Don’t Panic – The Future is Looking Brighter! … but the present looks very bleak!
“If you’re going through hell, keep going.” - Winston Churchill
What the Future looks like:
Every Bear Market has been followed by a Bull Market, and
Every Recession has been followed by a period of economic expansion.
It’s crucial to look at the present with a perspective of the past.
Bear Markets and Bull Markets – Since 1945 (Source: Yardeni Research, Inc.)
• 13 Bear Markets. (Including the one we are presently in.)
Average % loss: (33%)
Average duration of the Bear Market: 364 days (1 Year).
• 12 Bull Markets.
Average % gain: 178%
Average duration of the Bull Market: 1905 days (5.2 Years).
“Nearly 50% of the S&P 500’s strongest days in the last 20 years occurred during a Bear market.”
“Another 34% of the market’s best days took place in the first two months of a Bull market – before it
was clear a Bull market had begun.” (Source: Ned Davis Research)
“You make most of your money in a Bear market; you just don’t realize it at the time.” -Shelby Davis (Famed Value Investor)
Click here for a great visual illustration of the history of Bear Markets, Bull Markets and Recessions and how
they are all a normal part of the US economy.
A “Bear Market” is defined as a decline in the market by at least 20% from its most recent high and over a
period of at least 2 months.
• The S&P500 officially went into Bear Market territory on June 13th of this year when it declined over
20% from its high on January 3rd and closed down over 21% as of June 30.
• The Nasdaq100 is down nearly 30% and
• The long-term US Treasury Bond market (TLT – iShares Barclays 20+ Year Treasury ETF) is down 23%
for the year.
Recessions and Expansions - Since 1945
According to the National Bureau of Economic Research, there have been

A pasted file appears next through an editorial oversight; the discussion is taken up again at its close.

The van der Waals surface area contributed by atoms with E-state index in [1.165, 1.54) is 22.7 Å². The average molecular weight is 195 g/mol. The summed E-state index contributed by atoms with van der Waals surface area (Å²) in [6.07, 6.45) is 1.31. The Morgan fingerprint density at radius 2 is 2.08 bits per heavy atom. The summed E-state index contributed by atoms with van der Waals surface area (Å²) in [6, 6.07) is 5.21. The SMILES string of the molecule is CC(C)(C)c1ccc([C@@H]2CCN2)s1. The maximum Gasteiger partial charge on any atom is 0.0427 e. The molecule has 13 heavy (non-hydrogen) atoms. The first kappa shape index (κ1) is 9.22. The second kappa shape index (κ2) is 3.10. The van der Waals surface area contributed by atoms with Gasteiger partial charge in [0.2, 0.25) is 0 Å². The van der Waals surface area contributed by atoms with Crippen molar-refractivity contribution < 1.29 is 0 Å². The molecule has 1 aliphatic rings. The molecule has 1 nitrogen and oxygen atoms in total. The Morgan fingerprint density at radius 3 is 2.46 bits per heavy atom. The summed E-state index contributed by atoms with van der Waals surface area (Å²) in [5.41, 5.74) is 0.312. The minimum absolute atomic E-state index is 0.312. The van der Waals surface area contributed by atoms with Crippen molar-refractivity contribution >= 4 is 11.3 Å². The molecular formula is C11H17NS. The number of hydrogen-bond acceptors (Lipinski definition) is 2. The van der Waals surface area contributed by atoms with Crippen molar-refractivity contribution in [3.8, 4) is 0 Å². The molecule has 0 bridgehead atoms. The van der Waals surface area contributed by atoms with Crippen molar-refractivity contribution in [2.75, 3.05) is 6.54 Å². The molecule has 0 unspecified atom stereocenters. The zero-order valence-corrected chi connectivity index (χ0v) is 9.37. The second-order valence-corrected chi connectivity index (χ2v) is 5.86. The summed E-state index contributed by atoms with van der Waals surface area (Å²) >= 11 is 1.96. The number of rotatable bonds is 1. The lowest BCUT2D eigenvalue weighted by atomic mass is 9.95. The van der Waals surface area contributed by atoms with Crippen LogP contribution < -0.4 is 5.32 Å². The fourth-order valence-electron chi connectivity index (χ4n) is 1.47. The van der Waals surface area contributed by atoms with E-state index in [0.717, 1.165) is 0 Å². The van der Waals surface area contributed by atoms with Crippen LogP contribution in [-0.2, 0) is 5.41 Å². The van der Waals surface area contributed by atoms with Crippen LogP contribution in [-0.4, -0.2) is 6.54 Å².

• 12 Recessions lasting approximately 10.3 months, and
• 12 Expansions lasting approximately 64.2 month (5.3 Years.)
A “Recession” is commonly understood to be defined as a significant slowdown in the US Economy over 2
consecutive quarters as measured by the Gross Domestic Product (GDP). The GDP for the 1st quarter of
2022 was a negative 1.5%. If the 2nd quarter should also come in at a negative number, then it would be a
good indication that we are in a recession.
“It's a recession when your neighbor loses his job; it's a depression when you lose yours.” -President Harry Truman
Why would we expect to be heading into a Recession?
Inflation is running at 40-year highs. As measured by the Consumer Price Index (CPI) inflation was:
- May 2022 - 8.6%
- January 2022 - 7.5%
- January 2021 - 1.4%
According to the US Energy Information Administration the average price of a gallon of gasoline in January
of 2021 was $2.42 and in May of 2022 it was $4.55.
In order to reduce inflation, the economy must slow down. The simply understood cause of inflation is
that too many dollars are chasing too few goods.
The Federal Reserve is in a Monetary “tightening mode”. Because of the high rate of inflation, the Federal
Reserve has begun raising short-term interest rates and reducing the money supply. As of the end of
June, the short-term interest rates have been raised 3 times this year. The short-term rates were at .25%
at the beginning of the year, have been raised to 1.5% as of June, and are projected to reach 3.5 to 4.0%
by the middle of next year. In addition, they have reversed the flow of money being added to the
economy and have begun a process of Quantitative Tightening with the intent of removing rly $1.5 trillion
dollars from the economy.
“It ain’t what you don’t know that gets you into trouble. It’s what you know for sure that just ain’t so.” -Mark Twain
What we know:
- Stocks and bonds are down over 20% this year - Bear Market.